Published on March 29th, 2018 | by Damien Straker
The Death of Stalin – Film Review
Reviewed by Damien Straker on the 29th of March 2018
Nixco presents a film by Armando Iannucci
Produced by Yann Zenou, Laurent Zeitoun, Nicolas Duval Adassovsky and Kevin Loader
Screenplay by Armando Iannucci, David Schneider, Ian Martin and Peter Fellows based on ‘La mort de Staline’ by Fabien Nury and Thierry Robin
Starring Steve Buscemi, Simon Russell Beale, Jeffrey Tambor, Andrea Riseborough, Rupert Friend, Jason Isaacs, Michael Palin, Paddy Considine and Olga Kurylenko
Music by Chris Willis
Cinematography Zac Nicholson
Edited by Peter Lambert
Running Time: 107 minutes
Release Date: the 29th of March 2018
The Death of Stalin overcomes several obstacles to prove that it is both funny and cinematic. The major challenge for this film was finding humour in an unlikely place. It is set in the post-WWII era of Russia when the country’s powerful leader, Joseph Stalin, is unwell. It is 1953 and people are being interrogated and murdered in cells around the country. None of that sounds particularly funny so far.
However, the hysteria of government officials narrowly avoiding danger and then the inevitable scheming and plotting to start a new regime is thankfully very humorous. It is only at the end of the film that a bleak climax takes this comic film into the type of disturbing realism it uniquely avoids.
The film has several funny actors playing Russian officials desperate to replace Stalin (Adrian McLoughlin) once he passes away. Nikita Khrushchev (Steve Buscemi) vies heavily for control once Stalin perishes but his rise and entitlement is blocked by Georgy Malenkov (Jeffrey Tambor) who unexpectedly becomes the new supreme leader.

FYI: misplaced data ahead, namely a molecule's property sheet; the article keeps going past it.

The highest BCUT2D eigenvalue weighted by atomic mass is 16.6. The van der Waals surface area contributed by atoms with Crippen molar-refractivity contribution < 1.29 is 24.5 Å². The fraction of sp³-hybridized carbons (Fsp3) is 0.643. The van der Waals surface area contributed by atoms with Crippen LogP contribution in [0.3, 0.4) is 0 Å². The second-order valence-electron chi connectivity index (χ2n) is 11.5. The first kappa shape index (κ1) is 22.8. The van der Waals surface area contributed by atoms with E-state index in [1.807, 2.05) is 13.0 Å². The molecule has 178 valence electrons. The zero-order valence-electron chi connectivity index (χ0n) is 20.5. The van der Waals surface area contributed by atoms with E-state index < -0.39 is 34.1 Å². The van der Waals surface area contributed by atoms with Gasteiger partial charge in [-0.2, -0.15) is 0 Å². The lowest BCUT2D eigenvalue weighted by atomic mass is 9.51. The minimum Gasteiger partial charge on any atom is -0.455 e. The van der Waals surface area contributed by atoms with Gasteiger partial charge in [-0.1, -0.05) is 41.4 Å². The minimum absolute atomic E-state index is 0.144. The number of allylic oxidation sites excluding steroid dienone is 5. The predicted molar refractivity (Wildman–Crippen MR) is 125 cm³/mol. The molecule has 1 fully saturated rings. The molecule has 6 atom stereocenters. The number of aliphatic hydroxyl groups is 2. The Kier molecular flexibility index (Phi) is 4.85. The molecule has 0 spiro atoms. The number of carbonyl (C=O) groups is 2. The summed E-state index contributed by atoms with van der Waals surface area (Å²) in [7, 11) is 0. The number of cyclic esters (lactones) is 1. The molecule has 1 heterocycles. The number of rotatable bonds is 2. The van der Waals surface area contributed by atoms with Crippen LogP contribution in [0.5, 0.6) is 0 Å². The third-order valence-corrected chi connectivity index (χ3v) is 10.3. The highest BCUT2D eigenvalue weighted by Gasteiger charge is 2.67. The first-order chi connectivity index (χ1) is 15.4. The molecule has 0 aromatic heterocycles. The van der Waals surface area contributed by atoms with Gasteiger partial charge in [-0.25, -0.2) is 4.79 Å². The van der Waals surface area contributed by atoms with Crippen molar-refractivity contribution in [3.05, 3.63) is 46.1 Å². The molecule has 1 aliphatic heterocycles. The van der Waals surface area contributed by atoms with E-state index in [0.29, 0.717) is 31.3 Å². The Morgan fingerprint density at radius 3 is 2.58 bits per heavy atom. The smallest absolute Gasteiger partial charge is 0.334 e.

Malenkov is a clueless man, completely out of his depth, and only says something if his advisers announce it first. Khrushchev’s main adversary though is Beria (Simon Russell Beale). Both men are at odds and posture as being capable of starting a new regime that is different from the violent totalitarian leadership of Stalin.
The non-Russian actors all speak with their natural accents. For example, Steve Buscemi reads Khrushchev’s lines with an American accent. Adrian McLoughlin briefly gives Stalin a full-blown cockney accent, which is hilarious and silly. The film’s director, Armando Iannucci, said that this is because in the Stalinist era people talked with different types of accents.
It adds to the laughs and ridiculousness and reflects how the characters aren’t what they sound like or appear to be. They posture as reformists by freeing people from their cells. Yet none of them are progressive. They’re all aggressively vying for power by rigging the democratic process and then resorting to a violent coup. This is a funny moment where Polina Zhemchuzhina, the wife of Molotov (Michael Palin), is freed from a cell and then Khrushchev insults her, unaware of her presence in the doorway next to Beria, which highlights his insincerity.
The controlling idea is that people are ugly under the surface particularly in their ideological aims. This is evident in the brutal ending, which doesn’t sit with the comedic tone. It reflects the cyclical nature of dictatorships and dog-eat-dog politics with a clever shot of someone watching over a main character’s shoulder. Yet the gruesome violence left a sour taste in my mouth.
The idea of political masks isn’t new for Armando Iannucci. He is the Scottish creator of the black American sitcom Veep and the British comedy series The Thick of It, which collectively satirise the grubby nature of politics, the lies, falsities and backstabbing. Both are as far from the optimism of The West Wing as possible.